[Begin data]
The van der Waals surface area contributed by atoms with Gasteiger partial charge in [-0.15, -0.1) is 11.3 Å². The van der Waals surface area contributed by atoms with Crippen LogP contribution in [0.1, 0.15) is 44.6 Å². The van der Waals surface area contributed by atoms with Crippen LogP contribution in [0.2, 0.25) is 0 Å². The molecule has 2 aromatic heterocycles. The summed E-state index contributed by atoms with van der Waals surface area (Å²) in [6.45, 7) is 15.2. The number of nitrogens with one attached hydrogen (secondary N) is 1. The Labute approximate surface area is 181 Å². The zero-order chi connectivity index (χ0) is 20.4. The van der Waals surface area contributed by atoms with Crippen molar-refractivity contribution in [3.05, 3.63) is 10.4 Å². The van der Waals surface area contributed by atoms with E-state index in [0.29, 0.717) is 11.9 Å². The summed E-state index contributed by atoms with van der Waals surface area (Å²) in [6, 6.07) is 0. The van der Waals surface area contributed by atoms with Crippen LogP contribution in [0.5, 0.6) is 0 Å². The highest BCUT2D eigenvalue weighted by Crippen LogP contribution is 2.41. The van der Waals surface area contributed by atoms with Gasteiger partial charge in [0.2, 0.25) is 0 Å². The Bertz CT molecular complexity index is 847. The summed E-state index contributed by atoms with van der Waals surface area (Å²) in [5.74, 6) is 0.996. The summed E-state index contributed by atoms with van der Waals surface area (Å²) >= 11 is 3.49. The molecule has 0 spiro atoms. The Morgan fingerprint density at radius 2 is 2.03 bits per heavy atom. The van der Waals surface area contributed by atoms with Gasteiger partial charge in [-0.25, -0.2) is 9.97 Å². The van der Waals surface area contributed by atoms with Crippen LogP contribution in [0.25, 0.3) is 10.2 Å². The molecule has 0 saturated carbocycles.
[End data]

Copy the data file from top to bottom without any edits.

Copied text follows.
The van der Waals surface area contributed by atoms with Gasteiger partial charge in [-0.15, -0.1) is 11.3 Å². The van der Waals surface area contributed by atoms with Crippen LogP contribution in [0.1, 0.15) is 44.6 Å². The van der Waals surface area contributed by atoms with Crippen LogP contribution in [0.2, 0.25) is 0 Å². The molecule has 2 aromatic heterocycles. The summed E-state index contributed by atoms with van der Waals surface area (Å²) in [6.45, 7) is 15.2. The number of nitrogens with one attached hydrogen (secondary N) is 1. The Labute approximate surface area is 181 Å². The zero-order chi connectivity index (χ0) is 20.4. The van der Waals surface area contributed by atoms with Crippen molar-refractivity contribution in [3.05, 3.63) is 10.4 Å². The van der Waals surface area contributed by atoms with E-state index in [0.29, 0.717) is 11.9 Å². The summed E-state index contributed by atoms with van der Waals surface area (Å²) in [6, 6.07) is 0. The van der Waals surface area contributed by atoms with Crippen LogP contribution in [0.5, 0.6) is 0 Å². The highest BCUT2D eigenvalue weighted by Crippen LogP contribution is 2.41. The van der Waals surface area contributed by atoms with Gasteiger partial charge in [0.2, 0.25) is 0 Å². The Bertz CT molecular complexity index is 847. The summed E-state index contributed by atoms with van der Waals surface area (Å²) in [5.74, 6) is 0.996. The summed E-state index contributed by atoms with van der Waals surface area (Å²) >= 11 is 3.49. The molecule has 0 spiro atoms. The Morgan fingerprint density at radius 2 is 2.03 bits per heavy atom. The van der Waals surface area contributed by atoms with Gasteiger partial charge in [-0.25, -0.2) is 9.97 Å². The van der Waals surface area contributed by atoms with Crippen LogP contribution in [0.25, 0.3) is 10.2 Å². The molecule has 0 saturated carbocycles.